In January 2018, it was reported to SAG that pure breed Chilean horses from Colina (Metropolitan Region) were experiencing respiratory signs compatible with equine influenza virus infection. On January 11th, 2018 the affected farm was visited and samples from 3 horses were collected and submitted for analysis. The presence of EIV was confirmed by SAG Lo Aguirre’s laboratory using RT-PCR technique (Muller et al 2019, Torchetti 2016). To verify the antigenic response, neuroaminidase and hemagglutinin genes were sequenced. The nucleotide sequence of hemagglutinin was submitted to GenBank (MH824795).

The samples 15646-24 and 15781-3 were positive in the qRT-PCR targeting the matrix gene (CT values: 19.64 and 20.42 respectively). A high percentage of similarity was obtained with virus H3N8 from different geographic areas. Specific primers for N8 were used to sequence the neuraminidase gene from the samples 15989-1 and 16186 (Killian 2013), obtaining fragments with amplification products of 1450 bp. For the interpretation of the sequence obtained, it is important to understand that since 1987, H3N8 EIV genetic evolution originated two lineages: European (Sussex 89) and American lineage (Kentucky 94). Later, American lineage originated Florida lineage, which split into two clades: Florida 1 and Florida 2 (Daly et al 2011).

The phylogenetic tree includes all lineages mentioned above (Figure 1). The Genbank accession numbers of the sequences used to create the tree are detailed in (Table 3). The recent Chilean isolate belongs to Clade 1, Florida lineage. North-American isolates described since 2013 belongs to this clade as well, with EIVs from outbreaks in South Africa and Australia (Daly et al 2011).

Figure 1 Phylogenetic tree created from nucleotide sequences of the HA1 portion of the haemagglutinin molecule of equine influenza H3N8 strain recently isolated in Lo Aguirre and prototype strains of the different lineages and clades. The tree was constructed using maximum likelihood (ML) method. Genbank accession numbers are available in (Table 3). 

Table 3 Sequences used in the phylogenetic analysis and their genbank accession numbers. 

After the initial report received by the SAG, strict mon itoring was performed and nasopharyngeal swab samples from suspected cases from the Atacama to the Magallanes region were collected and analysed (Table 4). Results showed that 242/290 (83.4%) of the analysed samples were positive in the Real time RT PCR type A influenza matrix gene. From January 10th to March 20th, the SAG identified 255 EI affected premises between the regions of Atacama and Magallanes, involving a total of 9,296 susceptible equidae (Table 5). The presence of this disease was communicated nationwide to all SAG personnel and to the association of equine veterinary specialists. The SAG also informed private veterinarians about the outbreak to encourage EI vaccination and to stop transport of the affected animals to other sites for at least the following 21 days.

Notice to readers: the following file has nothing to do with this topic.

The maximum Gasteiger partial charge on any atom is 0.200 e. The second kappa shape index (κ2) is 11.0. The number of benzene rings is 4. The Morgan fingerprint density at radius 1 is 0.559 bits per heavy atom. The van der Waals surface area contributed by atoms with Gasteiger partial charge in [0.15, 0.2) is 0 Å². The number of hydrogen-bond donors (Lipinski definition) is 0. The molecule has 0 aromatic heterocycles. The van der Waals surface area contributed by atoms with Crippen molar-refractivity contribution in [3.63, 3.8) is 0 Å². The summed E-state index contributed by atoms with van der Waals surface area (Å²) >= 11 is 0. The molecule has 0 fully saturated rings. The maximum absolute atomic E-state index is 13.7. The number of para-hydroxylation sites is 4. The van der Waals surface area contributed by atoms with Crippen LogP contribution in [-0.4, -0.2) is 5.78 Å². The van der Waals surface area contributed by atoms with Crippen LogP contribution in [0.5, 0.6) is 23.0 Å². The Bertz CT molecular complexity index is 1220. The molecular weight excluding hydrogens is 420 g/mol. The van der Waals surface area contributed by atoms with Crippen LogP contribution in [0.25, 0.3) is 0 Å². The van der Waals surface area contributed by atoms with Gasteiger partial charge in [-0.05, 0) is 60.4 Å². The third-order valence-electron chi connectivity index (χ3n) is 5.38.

Table 4 Nasopharyngeal swabs collected by region. 

Table 5 Premises and horses affected by regions. 

Equine influenza is a disease of mandatory reporting to SAG and international notification to the World Organisation for Animal Health (OIE). In Chile, outbreaks of the disease have occurred sporadically, for example in 2006 (Müller et al 2009) and 2012 (Beuttemmüller et al 2016) due to immune breaks caused by the discontinuation of vaccination programs. The occurrence of this endemic disease after several years could be due to poor herd immunity, caused by a decrease in the protective immunity that the vaccine confers, or it could be due to a lower application frequency of specific vaccines, particularly in the stratum equines of Chilean thoroughbred. Vaccination is not mandatory for horses; however, there are only an average of 58,000 doses available per year for immediate use. According to official data, and considering an estimated population of 300,000 equines, 20% of Chilean equines have been annually vaccinated for the past five years.

During this outbreak, the equines did not present sub stantial changes in the pattern of symptoms, maintaining a mild to severe condition, with cough being one of the main signs in affected horses. The disease was confirmed in a Thoroughbred and a Chilean pure breed horse (Caballo corralero).

In domestic and feral donkeys, the observed symptoms were respiratory distress, mucous purulent nasal secretion, and cough. Complicated cases presented mild respiratory signs, with cough, mucus, and fever. Pneumonia (pneumonic foci in the apical, iliac and ventral mediastinal regions) and death were reported in 3/10 of those affected donkeys, most likely associated with secondary infection with bacterial agents, such as Streptococcus equi.

It is estimated that EIV has been circulating since December 2017 where it spread through equestrian sporting events, which involved travelling of affected horses to various parts of the territory, thus explaining the rapid spread to all equids that had not been properly immunised.

The spatial pattern of the cases, indicated a distri bution throughout the country from the Atacama to the Magallanes Region. The report of cases compatible with EI were notified and recorded. To characterise the real distribution and dissemination of the virus in the national equine population, samples were collected for EI molecu lar diagnosis. Cases were confirmed in donkeys from the Valparaíso and Atacama regions.

The north region of the country (Arica and Parinacota, Tarapacá, and Antofagasta), kept epidemiological silence and did not report suspected cases compatible with EI infection in their equine population. The index cases may not be the source of the virus, they act to amplify the virus and serve as a source of infection to other horses in the cohort. The severity of the disease depends primarily on the immunological condition of the horses at the time of exposure, the environment, the stress created by continuing to work or being trained (Cullinane and Newton 2013). Equine influenza is a self-limiting disease, and the virus does not persist in horses that have recovered. It is thought that influenza virus persists in endemic populations by low-grade circulation with small occasional outbreaks (Glass et al 2002).

The 2018 EI H3N8 subtype outbreak in Chile was caused by reduced vaccination and poor herd immunity of Chilean equids, particularly Pure Breed Chilean horses. Regulations that will require strategic vaccination of horses that move permanently, or temporarily for sporting purposes are being evaluated.

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*Corresponding author: R Moreira; ruben.moreira@sag.gob.cl.